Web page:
ETFs’ Golden Children

July 16, 2019

[This article appears in our August 2019 issue of ETF Report.]

Like a lot of industries, gold miners have had a bumpy but pretty dramatic rise this year, with most of the ETFs in the category outperforming the SPDR S&P 500 ETF Trust (SPY) during the first half of the year through July 10.

The VanEck Vectors Gold Miners ETF (GDX) is basically the granddaddy of the space, with more than $10 billion in assets under management (AUM). It launched in May 2006, well before any of the other gold miners ETFs.

GDX, the largest ETF in issuer VanEck’s offering, has a somewhat complicated history. In 2013, according to FactSet, it transitioned from a U.S. fund to a globally focused one, and it allowed a wider swath of companies to join in other respects.

 

Ticker Fund Inception Exp Ratio AUM Spread No. Of Holdings
GDX VanEck Vectors Gold Miners ETF 5/16/2006 0.52% $10.33B 0.04% 45
GDXJ VanEck Vectors Junior Gold Miners ETF 11/11/2009 0.53% $4.06B 0.03% 71
RING iShares MSCI Global Gold Miners ETF 1/31/2012 0.39% $241.37M 0.13% 37
SGDM Sprott Gold Miners ETF 7/15/2014 0.57% $170.04M 0.35% 27
SGDJ Sprott Junior Gold Miners ETF 3/31/2015 0.57% $59.46M 0.34% 33
GOEX Global X Gold Explorers ETF 11/3/2010 0.65% $39.10M 1.40% 51
GOAU U.S. Global GO Gold and Precious Metal Miners ETF 6/27/2017 0.60% $14.86M 0.62% 30

Source: FactSet, 7/5/2019

 

More Than Gold

That eliminated requirements around the hedging of gold exposure. It also isn’t strictly a pure play on gold miners, allowing companies that mine other precious metals into the index.

However, that diversification appears to have helped it. The fund has exhibited solid performance over the longer term, and in the very short term, has been beating most of its peers.

Despite this, it’s seen outflows through June 30 of nearly $2 billion, while most of the other funds in the space have seen small inflows.

It has the second-lowest expense ratio of any of its competitors, charging a 0.52% a year, which is appealing to long-term investors. GDX’s liquidity is solid, making it a great trading tool, with a trading spread of just 0.04% and an average daily dollar volume of more than $925 million.

Inverse & Leveraged Plays

GDX also has three leveraged or inverse ETFs tied to its underlying index, meaning there’s a full suite of funds that investors with strong convictions can use to make bets on a very specific exposure.

Direxion offers the Direxion Daily Gold Miners Index Bull 3X Shares (NUGT) and the Direxion Daily Gold Miners Index Bear 3X Shares (DUST), both of which are sizable, with assets of $1.3 billion and nearly $300 million, respectively, while ProShares offers the $16 million ProShares Ultra Gold Miners (GDXX).

The VanEck Vectors Junior Gold Miners ETF (GDXJ) is both the second-oldest and second-largest of the gold miners ETFs. Having launched in November 2009, with current assets of $4.1 billion, GDXJ is the third cheapest, at an annual expense ratio of 0.53%, with an even narrower trading spread than GDX, at 0.03%. Its average daily dollar volume is $425 million.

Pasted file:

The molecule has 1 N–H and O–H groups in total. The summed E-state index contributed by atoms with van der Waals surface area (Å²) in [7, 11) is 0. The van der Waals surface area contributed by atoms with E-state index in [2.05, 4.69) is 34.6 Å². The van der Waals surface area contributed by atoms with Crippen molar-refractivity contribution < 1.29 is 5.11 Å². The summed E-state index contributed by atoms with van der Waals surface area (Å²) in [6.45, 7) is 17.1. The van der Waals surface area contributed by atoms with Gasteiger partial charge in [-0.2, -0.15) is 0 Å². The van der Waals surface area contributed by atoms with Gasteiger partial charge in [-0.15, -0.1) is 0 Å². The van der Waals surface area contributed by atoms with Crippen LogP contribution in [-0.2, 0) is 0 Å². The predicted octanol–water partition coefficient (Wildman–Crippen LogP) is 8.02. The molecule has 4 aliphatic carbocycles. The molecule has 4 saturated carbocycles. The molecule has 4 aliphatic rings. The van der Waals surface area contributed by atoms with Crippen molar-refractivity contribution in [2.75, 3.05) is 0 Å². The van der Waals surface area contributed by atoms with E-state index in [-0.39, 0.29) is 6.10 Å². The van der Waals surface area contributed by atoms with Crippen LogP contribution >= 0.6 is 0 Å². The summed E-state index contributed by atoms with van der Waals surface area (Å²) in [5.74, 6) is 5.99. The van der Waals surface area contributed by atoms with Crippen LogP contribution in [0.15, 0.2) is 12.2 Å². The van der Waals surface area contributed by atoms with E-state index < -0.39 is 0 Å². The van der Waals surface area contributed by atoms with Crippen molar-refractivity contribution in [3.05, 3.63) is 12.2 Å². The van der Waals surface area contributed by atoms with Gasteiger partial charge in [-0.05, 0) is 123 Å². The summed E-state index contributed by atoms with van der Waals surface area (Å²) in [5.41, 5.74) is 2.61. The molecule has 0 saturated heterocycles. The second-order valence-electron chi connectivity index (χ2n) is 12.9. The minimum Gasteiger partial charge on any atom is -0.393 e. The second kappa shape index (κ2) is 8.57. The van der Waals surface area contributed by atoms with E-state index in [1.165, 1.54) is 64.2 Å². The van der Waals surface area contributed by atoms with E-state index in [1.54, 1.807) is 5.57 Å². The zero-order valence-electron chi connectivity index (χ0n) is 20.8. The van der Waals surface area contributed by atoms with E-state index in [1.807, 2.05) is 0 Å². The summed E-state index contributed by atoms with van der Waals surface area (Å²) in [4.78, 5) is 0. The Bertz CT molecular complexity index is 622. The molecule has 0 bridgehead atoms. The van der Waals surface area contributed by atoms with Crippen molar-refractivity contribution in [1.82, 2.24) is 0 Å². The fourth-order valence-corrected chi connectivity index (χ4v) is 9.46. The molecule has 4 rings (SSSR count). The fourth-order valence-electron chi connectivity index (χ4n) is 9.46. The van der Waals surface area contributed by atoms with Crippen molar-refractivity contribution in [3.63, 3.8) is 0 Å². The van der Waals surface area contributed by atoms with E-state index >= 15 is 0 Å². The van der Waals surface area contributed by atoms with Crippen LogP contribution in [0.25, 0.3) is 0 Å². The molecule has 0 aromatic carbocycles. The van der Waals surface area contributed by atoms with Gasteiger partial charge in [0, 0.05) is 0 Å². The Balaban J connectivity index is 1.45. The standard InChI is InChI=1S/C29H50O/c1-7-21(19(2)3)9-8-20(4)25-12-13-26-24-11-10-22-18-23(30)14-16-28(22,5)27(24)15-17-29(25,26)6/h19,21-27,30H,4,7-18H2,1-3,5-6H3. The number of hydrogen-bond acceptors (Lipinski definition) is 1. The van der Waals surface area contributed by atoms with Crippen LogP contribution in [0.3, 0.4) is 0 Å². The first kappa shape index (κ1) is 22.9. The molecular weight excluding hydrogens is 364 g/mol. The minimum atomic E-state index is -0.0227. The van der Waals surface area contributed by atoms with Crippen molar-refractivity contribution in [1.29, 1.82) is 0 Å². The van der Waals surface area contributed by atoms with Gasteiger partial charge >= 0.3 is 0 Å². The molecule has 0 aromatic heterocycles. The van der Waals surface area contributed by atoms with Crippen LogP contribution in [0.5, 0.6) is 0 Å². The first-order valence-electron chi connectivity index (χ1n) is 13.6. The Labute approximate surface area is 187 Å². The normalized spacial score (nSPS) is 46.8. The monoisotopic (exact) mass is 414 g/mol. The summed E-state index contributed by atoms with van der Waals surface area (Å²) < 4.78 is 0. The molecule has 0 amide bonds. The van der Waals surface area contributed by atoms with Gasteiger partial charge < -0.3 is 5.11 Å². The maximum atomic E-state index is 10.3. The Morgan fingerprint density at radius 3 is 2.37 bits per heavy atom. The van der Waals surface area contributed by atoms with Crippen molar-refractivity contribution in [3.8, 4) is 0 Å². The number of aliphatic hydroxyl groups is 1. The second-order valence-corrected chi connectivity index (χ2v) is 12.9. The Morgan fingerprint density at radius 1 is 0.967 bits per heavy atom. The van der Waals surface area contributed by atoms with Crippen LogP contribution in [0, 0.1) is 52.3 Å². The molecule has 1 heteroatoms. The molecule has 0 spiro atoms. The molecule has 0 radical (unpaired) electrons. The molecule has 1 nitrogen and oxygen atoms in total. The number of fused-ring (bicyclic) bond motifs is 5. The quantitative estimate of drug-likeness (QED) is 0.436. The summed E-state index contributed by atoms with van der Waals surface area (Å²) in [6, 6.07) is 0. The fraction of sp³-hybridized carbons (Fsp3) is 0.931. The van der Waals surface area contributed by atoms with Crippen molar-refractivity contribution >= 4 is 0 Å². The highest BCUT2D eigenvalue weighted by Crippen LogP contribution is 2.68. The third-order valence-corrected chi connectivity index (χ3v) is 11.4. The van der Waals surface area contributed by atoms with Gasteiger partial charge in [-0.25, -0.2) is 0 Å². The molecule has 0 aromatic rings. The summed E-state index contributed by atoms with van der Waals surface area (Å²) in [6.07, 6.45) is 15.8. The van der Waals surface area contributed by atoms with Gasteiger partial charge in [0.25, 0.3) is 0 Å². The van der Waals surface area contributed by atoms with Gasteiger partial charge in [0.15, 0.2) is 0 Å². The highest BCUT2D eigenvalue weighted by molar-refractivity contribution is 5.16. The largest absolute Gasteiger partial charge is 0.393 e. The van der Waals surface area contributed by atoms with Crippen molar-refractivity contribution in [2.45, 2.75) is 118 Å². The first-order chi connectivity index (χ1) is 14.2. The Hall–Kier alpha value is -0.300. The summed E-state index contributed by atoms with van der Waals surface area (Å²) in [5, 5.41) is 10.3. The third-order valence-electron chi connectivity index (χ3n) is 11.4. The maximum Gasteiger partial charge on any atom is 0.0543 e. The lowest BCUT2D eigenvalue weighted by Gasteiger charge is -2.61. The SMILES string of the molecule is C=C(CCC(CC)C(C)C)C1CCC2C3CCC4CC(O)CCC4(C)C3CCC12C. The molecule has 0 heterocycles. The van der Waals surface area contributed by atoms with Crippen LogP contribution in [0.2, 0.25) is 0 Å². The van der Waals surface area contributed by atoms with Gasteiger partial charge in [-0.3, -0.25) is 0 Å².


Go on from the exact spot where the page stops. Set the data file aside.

Profound Index Change

GDXJ is not without controversy, as, in June 2017, it made dramatic changes to its index that broadened the benchmark’s exposure to include larger cap gold miner stocks to avoid running up against U.S. and Canadian regulatory ownership thresholds. The fund was simply getting too big for its index.

TD Securities dramatically labeled the change the "single greatest wealth destruction event in index history." These dire predictions don’t appear to have come true, and it’s mostly kept pace with its direct competitor, the $61 million Sprott Junior Gold Miners ETF (SGDJ).

SGDJ has a weighted average market capitalization of $1.3 billion versus $2.3 billion for GDXJ. That seems like a big difference, but keep in mind that the weighted average market cap for GDX is $10.8 billion.

GDXJ has 71 holdings in its portfolio, far and away the most of any of the ETFs in this comparison. Its big brother GDX by comparison has 45 holdings, while SGDJ has 33.

Other Golden Archways

The iShares MSCI Global Gold Miners ETF (RING) is the third-biggest fund in the bunch, with $248 million in assets, but it’s also by far the cheapest fund, with an annual expense ratio of 0.39%.

RING tilts even further toward large caps than GDX, with a weighted average market cap of $12.4 billion, and a portfolio that includes 37 holdings. It’s a pure-play fund, with 90% of its portfolio devoted to companies that primarily mine gold. The rest is diversified across other metals, according to FactSet, which also noted it has a significant concentration in its largest names.

Interestingly, there are many similarities between its portfolio GDX’s. In fact, the top three components for both funds are the same: Newmont Goldcorp, Barrick Gold and Newcrest Mining.

 

(Use our stock finder tool to find an ETF’s allocation to a certain stock.)

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